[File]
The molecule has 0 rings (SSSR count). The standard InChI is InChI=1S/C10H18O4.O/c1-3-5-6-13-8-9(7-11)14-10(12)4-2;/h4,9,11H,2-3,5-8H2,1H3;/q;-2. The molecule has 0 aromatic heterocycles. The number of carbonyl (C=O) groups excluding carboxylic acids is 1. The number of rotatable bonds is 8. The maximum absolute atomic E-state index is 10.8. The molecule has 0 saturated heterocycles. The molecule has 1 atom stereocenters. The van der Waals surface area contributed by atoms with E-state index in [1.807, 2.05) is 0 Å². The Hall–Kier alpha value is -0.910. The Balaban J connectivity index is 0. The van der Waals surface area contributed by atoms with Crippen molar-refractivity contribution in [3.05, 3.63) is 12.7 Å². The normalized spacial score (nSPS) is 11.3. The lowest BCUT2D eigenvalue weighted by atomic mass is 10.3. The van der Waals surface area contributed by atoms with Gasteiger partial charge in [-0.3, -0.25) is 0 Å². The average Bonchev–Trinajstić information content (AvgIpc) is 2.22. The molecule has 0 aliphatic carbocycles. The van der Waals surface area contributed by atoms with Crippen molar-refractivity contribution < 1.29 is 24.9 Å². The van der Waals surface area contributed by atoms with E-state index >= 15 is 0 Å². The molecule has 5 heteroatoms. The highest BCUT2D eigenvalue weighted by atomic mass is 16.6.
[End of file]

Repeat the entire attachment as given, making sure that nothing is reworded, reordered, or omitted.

The molecule has 0 rings (SSSR count). The standard InChI is InChI=1S/C10H18O4.O/c1-3-5-6-13-8-9(7-11)14-10(12)4-2;/h4,9,11H,2-3,5-8H2,1H3;/q;-2. The molecule has 0 aromatic heterocycles. The number of carbonyl (C=O) groups excluding carboxylic acids is 1. The number of rotatable bonds is 8. The maximum absolute atomic E-state index is 10.8. The molecule has 0 saturated heterocycles. The molecule has 1 atom stereocenters. The van der Waals surface area contributed by atoms with E-state index in [1.807, 2.05) is 0 Å². The Hall–Kier alpha value is -0.910. The Balaban J connectivity index is 0. The van der Waals surface area contributed by atoms with Crippen molar-refractivity contribution in [3.05, 3.63) is 12.7 Å². The normalized spacial score (nSPS) is 11.3. The lowest BCUT2D eigenvalue weighted by atomic mass is 10.3. The van der Waals surface area contributed by atoms with Gasteiger partial charge in [-0.3, -0.25) is 0 Å². The average Bonchev–Trinajstić information content (AvgIpc) is 2.22. The molecule has 0 aliphatic carbocycles. The van der Waals surface area contributed by atoms with Crippen molar-refractivity contribution < 1.29 is 24.9 Å². The van der Waals surface area contributed by atoms with E-state index >= 15 is 0 Å². The molecule has 5 heteroatoms. The highest BCUT2D eigenvalue weighted by atomic mass is 16.6.